Jim Furyk battled his heart out in the final round of the Memorial Tournament, loved the way he hit the ball, took pride in how aggressively he played, birdied the last hole for a 69 and a closing score of 11-under . . . and got second.

The reason?

"Tiger's Tiger," he said yesterday.

Tiger Woods demonstrated he is rounding into peak form for the U.S. Open starting next week at Bethpage Black on Long Island, N.Y. He birdied the last two holes Sunday for a 65 to win by 1 stroke over Furyk and put to rest any theory that he is no longer his old dominating self.

"His old self, his new self - I don't think any of us really as players ever doubted it," Furyk said before teeing off with fellow PGA Tour players Anthony Kim, Paul Casey and Kenny Perry in the Exelon Invitational at the ACE Club in Lafayette Hill.

"You expect him to do great things. When he doesn't, it kind of gives you [reporters] some ammunition. I said [Sunday] when I finished my round, 'I wish you all would quit [ticking] him off so he wouldn't do that anymore.' But it didn't work out that way."

Woods, who underwent reconstructive knee surgery last year, chipped in for eagle at the 11th and birdied three of his last four holes, including an incredible approach to the 18th that rolled to within a foot of the cup. Furyk was close the whole way, and at one point was part of a tie with Woods, Davis Love III, and Jonathan Byrd at 10-under.

"It was a crowded leader board for a while," Furyk said. "He's the guy that seems to pull it out. So it is what it is. He's done it to a lot of people throughout the years. I played hard. I played very aggressive, and I hit a lot of good shots."

Furyk is pleased with the state of his game entering the U.S. Open. Sunday's 69 marked his 10th consecutive sub-par round and his 14th in the last 16.

Since missing the cut at the Verizon Heritage, Furyk has finished tied for 11th at Quail Hollow, tied for fifth at the Players Championship, tied for ninth at Colonial, and second Sunday.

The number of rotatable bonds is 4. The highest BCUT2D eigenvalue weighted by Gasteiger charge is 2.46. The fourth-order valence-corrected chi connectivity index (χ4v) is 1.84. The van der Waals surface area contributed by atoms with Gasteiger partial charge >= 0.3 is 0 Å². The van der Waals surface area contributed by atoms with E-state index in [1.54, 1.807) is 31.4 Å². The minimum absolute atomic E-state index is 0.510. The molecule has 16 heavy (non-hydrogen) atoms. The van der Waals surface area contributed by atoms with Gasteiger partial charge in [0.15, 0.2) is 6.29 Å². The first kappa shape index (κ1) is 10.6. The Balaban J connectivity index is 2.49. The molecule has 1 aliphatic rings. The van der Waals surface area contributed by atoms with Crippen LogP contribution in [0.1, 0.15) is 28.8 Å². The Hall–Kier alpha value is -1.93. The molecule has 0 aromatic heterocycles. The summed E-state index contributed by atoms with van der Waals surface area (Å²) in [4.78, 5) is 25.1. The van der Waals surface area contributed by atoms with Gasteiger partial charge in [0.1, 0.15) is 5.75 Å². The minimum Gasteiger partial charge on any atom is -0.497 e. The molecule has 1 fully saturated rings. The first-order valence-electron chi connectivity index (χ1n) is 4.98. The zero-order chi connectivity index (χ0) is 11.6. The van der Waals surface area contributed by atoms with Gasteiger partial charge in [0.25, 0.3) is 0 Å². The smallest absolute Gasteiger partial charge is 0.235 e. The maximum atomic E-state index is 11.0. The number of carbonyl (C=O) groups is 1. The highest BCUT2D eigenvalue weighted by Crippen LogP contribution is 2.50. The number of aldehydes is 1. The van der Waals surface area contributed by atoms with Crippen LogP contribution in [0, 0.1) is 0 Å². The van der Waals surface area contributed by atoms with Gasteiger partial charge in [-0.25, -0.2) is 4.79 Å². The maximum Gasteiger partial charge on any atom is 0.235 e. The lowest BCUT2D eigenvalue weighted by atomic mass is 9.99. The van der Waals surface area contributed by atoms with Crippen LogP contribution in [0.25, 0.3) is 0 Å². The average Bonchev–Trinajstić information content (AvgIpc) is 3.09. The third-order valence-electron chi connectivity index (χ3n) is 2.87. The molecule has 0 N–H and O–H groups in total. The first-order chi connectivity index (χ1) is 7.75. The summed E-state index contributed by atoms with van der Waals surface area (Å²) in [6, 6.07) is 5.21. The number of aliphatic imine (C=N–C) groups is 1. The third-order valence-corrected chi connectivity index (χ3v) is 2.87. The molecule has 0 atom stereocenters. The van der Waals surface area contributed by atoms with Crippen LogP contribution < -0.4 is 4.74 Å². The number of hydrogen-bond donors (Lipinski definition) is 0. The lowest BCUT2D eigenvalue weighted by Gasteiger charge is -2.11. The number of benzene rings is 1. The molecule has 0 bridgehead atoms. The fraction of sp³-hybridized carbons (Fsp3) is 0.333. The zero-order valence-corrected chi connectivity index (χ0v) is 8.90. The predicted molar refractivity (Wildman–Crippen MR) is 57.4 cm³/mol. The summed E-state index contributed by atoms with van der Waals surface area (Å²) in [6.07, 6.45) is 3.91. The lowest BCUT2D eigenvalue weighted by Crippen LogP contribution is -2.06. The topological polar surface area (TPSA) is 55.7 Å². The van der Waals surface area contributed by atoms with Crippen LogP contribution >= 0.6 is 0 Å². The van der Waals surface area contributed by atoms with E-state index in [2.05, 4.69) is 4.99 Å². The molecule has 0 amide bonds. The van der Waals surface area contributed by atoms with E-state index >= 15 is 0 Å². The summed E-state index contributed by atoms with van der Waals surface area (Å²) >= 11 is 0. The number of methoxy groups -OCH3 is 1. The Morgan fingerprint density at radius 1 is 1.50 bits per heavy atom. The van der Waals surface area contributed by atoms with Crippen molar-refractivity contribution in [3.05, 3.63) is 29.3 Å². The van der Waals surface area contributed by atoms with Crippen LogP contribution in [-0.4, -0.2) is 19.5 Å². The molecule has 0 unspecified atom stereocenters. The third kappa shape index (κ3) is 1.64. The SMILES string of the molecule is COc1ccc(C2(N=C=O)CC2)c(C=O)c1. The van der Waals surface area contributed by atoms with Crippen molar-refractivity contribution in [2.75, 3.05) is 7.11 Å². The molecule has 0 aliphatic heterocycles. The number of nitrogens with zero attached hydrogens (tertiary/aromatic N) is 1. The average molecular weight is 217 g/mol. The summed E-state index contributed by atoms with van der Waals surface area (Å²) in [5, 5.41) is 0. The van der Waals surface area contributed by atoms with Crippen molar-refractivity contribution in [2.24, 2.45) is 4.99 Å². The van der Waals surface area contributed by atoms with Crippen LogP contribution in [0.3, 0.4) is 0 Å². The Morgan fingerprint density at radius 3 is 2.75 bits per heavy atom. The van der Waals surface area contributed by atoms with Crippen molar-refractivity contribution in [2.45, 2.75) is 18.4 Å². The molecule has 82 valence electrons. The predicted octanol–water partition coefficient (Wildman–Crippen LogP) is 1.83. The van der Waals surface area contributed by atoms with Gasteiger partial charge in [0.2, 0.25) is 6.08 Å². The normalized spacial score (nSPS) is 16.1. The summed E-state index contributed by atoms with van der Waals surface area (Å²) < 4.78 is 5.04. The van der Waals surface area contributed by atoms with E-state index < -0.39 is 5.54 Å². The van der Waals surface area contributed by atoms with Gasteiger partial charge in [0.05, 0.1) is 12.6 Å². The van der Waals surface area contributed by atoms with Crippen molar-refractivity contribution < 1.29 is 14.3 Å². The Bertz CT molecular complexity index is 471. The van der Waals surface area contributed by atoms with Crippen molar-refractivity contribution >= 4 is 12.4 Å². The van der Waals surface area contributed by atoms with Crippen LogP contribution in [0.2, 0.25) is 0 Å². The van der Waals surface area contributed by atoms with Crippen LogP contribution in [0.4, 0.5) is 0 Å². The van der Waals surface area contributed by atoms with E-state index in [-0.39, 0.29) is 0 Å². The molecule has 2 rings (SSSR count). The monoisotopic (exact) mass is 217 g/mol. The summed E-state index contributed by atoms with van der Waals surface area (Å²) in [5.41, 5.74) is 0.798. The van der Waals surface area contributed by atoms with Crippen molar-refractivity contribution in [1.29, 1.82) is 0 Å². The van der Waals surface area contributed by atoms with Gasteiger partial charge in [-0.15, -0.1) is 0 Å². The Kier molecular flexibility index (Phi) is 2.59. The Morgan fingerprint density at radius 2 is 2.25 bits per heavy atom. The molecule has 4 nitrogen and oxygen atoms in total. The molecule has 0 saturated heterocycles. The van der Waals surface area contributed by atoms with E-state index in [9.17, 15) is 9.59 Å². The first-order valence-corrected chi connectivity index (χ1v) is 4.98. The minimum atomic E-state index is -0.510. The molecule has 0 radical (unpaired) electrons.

"I played well the last couple of weeks," he said. "I had a chance to win yesterday. So I feel good about my game, pretty confident with it. I'll try to keep a good roll going."

Furyk hopes to redeem himself at Bethpage Black, where he missed the cut at the 2002 U.S. Open, the year before he won it all at Olympia Fields in suburban Chicago.

"The setup of the course in '02 was definitely not good for my game," he said. "Of all the U.S. Opens I played, it probably presented the most problems for me. Length was part of it, but the [bad] weather had to factor into it.

"I'm expecting a different setup this time, and hopefully it will be a little more suited for my game."

Furyk also disclosed that yesterday's 11th edition of the Exelon Invitational would be the last, although the possibility exists that the event could be restarted after Woods' AT&T Invitational has its two-year run at Aronimink Golf Club in Newtown Square in 2010 and 2011.

"We've had an extremely long run," Furyk said. "This is our 11th year with the same title sponsor. I don't know how many events on tour have had the same title sponsor for 11 years, but I guarantee you it's less than a handful."

Event officials said $200,000 was raised this year, making the overall donation $1.7 million for the 11 years. Furyk said he and Exelon intend to continue to make a financial donation to the Boys and Girls Clubs of Philadelphia, the main charity.

Notes. Sparked by Kim's hole in one at the 212-yard 14th hole, the team of Furyk and Kim defeated the team of Casey and Perry, 3 and 2, in the four-ball match for a purse of $305,000.